House, Senate split difference on Energy supercomputing funds
The House on Nov. 18 adopted the compromise version of a bill, H.R. 2754, to fund energy and water programs in fiscal 2004. The vote was 387-36. The Senate cleared the measure by voice vote the same day. President Bush has yet to sign it into law.
House and Senate negotiators compromised on funding for Energy's supercomputing research, providing $203 million. The House-passed version had called for $213 million, compared with the Senate's $183 million. The final number exceeded Bush's request by $30 million.
"The conferees provide these additional funds for the department to acquire additional advanced computing capability ... to initiate longer-term research and development on next-generation computer architectures," the conference report on the bill said. "The conferees expect that ... these funds will be awarded among various technologies, laboratories, universities and private-sector suppliers using a merit-based, competitive process."
Lawmakers did not specify how the money should be split among Energy's divisions that conduct supercomputing research. But they said that they support the White House Office of Science and Technology Policy task force on high-end computing revitalization "and expect the department to participate fully in this interagency effort."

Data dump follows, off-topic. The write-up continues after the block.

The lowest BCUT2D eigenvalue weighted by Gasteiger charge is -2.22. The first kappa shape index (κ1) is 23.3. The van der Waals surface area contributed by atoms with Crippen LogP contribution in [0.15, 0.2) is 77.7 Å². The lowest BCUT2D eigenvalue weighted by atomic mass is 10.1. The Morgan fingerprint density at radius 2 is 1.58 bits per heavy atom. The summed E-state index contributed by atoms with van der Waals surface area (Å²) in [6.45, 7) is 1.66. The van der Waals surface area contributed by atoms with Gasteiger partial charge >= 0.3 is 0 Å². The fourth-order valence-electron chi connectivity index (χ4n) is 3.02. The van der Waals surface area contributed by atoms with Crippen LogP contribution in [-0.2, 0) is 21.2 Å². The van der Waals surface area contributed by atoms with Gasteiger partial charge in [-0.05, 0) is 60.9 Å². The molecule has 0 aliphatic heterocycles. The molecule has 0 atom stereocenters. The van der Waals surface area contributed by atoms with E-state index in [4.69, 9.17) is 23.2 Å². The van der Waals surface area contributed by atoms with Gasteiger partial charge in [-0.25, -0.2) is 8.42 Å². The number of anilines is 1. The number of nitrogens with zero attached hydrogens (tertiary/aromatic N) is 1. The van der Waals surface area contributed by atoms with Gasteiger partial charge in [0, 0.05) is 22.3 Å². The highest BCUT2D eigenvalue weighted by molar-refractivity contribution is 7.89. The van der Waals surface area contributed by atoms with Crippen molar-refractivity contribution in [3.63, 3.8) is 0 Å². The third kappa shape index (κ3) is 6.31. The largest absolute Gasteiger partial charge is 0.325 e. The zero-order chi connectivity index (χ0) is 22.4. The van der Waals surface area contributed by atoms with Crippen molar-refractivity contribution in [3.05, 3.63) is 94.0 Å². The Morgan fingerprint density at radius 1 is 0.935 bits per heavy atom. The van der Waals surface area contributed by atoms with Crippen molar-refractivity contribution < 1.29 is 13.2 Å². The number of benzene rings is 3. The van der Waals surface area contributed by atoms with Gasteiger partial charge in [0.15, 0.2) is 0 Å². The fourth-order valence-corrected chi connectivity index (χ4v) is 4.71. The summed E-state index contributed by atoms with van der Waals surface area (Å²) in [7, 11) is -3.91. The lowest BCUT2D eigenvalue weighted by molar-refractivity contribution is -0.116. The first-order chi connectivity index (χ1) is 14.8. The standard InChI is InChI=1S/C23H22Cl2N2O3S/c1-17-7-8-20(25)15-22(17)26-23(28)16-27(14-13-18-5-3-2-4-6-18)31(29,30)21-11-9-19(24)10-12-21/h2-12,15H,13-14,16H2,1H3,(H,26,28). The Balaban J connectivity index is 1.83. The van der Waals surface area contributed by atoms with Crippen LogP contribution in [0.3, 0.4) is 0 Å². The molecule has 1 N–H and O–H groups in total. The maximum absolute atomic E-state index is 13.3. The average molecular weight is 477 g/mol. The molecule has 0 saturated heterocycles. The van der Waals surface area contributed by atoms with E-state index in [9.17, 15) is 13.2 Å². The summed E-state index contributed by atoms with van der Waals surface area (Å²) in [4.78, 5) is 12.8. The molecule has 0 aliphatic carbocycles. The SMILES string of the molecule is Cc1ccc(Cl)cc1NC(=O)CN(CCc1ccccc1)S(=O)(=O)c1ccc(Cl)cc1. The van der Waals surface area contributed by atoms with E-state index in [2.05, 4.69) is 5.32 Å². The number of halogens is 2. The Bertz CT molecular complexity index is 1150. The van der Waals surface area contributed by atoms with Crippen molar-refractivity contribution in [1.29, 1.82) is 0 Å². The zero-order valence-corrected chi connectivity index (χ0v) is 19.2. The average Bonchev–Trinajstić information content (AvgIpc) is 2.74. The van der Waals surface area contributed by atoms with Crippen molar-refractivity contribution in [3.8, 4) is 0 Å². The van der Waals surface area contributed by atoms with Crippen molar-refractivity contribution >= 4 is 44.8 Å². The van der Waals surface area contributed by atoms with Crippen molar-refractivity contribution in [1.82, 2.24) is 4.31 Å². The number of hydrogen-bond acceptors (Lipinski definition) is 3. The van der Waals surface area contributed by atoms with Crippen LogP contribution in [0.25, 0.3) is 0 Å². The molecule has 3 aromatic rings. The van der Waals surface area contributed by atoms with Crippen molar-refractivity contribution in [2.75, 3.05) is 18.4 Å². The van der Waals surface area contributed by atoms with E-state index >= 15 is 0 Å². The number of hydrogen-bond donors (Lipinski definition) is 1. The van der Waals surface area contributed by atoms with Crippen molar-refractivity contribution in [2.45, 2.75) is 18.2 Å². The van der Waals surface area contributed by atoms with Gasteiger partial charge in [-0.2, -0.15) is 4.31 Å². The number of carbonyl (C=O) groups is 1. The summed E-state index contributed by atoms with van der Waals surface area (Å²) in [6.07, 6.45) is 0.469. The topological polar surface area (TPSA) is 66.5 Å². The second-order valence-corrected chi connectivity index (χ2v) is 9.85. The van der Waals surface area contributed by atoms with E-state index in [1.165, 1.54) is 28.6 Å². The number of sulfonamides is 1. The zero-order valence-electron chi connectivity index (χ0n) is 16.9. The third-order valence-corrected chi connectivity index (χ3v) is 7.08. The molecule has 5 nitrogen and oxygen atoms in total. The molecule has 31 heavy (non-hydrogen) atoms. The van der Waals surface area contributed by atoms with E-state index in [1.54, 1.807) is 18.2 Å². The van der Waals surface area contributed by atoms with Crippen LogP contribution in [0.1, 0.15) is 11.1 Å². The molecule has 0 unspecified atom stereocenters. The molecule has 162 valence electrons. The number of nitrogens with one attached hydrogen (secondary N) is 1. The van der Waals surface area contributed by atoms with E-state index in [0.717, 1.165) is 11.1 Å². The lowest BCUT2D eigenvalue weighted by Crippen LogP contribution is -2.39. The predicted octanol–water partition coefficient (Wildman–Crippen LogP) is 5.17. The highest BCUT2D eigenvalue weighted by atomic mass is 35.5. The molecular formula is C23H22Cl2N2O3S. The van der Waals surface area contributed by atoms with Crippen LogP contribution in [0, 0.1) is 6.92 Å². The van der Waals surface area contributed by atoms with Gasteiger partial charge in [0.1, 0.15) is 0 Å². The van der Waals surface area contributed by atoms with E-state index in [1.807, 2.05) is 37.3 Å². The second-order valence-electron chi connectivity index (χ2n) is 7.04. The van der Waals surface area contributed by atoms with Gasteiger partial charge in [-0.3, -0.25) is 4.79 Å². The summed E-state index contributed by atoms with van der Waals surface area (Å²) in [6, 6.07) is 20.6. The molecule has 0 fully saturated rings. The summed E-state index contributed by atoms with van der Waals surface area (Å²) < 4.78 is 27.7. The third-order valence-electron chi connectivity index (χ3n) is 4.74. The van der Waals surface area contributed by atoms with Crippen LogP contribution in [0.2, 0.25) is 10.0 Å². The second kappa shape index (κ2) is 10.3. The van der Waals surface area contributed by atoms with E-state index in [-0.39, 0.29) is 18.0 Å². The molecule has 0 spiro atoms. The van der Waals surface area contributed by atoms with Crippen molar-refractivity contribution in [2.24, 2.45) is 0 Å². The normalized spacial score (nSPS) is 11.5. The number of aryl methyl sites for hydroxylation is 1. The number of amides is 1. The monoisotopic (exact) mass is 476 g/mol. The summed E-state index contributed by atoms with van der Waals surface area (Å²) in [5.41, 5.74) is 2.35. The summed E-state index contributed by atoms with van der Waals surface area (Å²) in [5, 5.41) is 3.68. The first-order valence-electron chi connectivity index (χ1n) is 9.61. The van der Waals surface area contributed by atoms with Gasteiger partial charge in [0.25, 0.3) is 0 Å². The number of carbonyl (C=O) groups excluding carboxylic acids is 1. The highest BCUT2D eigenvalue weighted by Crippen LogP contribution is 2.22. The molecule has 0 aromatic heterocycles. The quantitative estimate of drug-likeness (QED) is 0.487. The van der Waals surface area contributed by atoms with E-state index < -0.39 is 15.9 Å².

Negotiators accepted the Senate's number of $726 million for the National Nuclear Security Administration (NNSA), a semi-autonomous agency that uses supercomputing to manage the nation's nuclear weapons.
In another competitive science field, the lawmakers voted to provide $221 million for construction of nanoscience research facilities--$28 million over the president's request. Nanotechnology, which is the manipulation of matter at the molecular level, is estimated to become a $1 trillion market.
The fiscal 2004 funding comes after Congress on Thursday passed a bill that would authorize nearly $4 billion over the next four years -- starting in fiscal 2005 -- for the coordination of federal nanotechnology programs.
Negotiators on the energy and water spending bill also voted to provide $304 million, a $3.6 million increase over the president's budget, for safeguards and security, including cyber security, at Energy's environmental management office.
And the conference report questioned the decision by the North American Electric Reliability Council to omit certain systems from its recently announced definition for "critical cyber assets." "[T]he conferees encourage the Federal Energy Regulatory Commission to ensure that process control systems, switching stations and substations are adequately protected by any cyber-security standards issued for the national power grid," the report said.